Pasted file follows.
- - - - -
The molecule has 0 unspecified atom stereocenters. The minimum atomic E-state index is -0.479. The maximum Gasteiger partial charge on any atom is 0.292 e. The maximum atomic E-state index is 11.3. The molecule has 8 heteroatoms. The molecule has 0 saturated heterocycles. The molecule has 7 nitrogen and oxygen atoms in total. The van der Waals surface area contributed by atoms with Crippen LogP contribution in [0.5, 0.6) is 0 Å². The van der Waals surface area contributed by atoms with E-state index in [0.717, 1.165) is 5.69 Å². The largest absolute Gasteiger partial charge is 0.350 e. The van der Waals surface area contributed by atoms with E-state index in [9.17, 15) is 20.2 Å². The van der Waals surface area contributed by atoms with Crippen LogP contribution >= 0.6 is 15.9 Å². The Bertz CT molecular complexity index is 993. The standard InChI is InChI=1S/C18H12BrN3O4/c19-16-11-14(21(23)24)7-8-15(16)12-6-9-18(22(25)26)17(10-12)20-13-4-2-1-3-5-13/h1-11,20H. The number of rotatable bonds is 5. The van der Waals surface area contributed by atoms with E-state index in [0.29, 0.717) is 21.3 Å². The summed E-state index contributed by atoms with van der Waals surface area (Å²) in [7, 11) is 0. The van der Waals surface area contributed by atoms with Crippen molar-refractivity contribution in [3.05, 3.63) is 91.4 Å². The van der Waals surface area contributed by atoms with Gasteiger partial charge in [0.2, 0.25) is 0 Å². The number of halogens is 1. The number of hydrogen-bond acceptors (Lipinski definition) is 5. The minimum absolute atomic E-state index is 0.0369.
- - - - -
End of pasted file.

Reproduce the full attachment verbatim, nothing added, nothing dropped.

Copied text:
The molecule has 0 unspecified atom stereocenters. The minimum atomic E-state index is -0.479. The maximum Gasteiger partial charge on any atom is 0.292 e. The maximum atomic E-state index is 11.3. The molecule has 8 heteroatoms. The molecule has 0 saturated heterocycles. The molecule has 7 nitrogen and oxygen atoms in total. The van der Waals surface area contributed by atoms with Crippen LogP contribution in [0.5, 0.6) is 0 Å². The van der Waals surface area contributed by atoms with E-state index in [0.717, 1.165) is 5.69 Å². The largest absolute Gasteiger partial charge is 0.350 e. The van der Waals surface area contributed by atoms with E-state index in [9.17, 15) is 20.2 Å². The van der Waals surface area contributed by atoms with Crippen LogP contribution >= 0.6 is 15.9 Å². The Bertz CT molecular complexity index is 993. The standard InChI is InChI=1S/C18H12BrN3O4/c19-16-11-14(21(23)24)7-8-15(16)12-6-9-18(22(25)26)17(10-12)20-13-4-2-1-3-5-13/h1-11,20H. The number of rotatable bonds is 5. The van der Waals surface area contributed by atoms with E-state index in [0.29, 0.717) is 21.3 Å². The summed E-state index contributed by atoms with van der Waals surface area (Å²) in [7, 11) is 0. The van der Waals surface area contributed by atoms with Crippen molar-refractivity contribution in [3.05, 3.63) is 91.4 Å². The van der Waals surface area contributed by atoms with Gasteiger partial charge in [0.2, 0.25) is 0 Å². The number of halogens is 1. The number of hydrogen-bond acceptors (Lipinski definition) is 5. The minimum absolute atomic E-state index is 0.0369.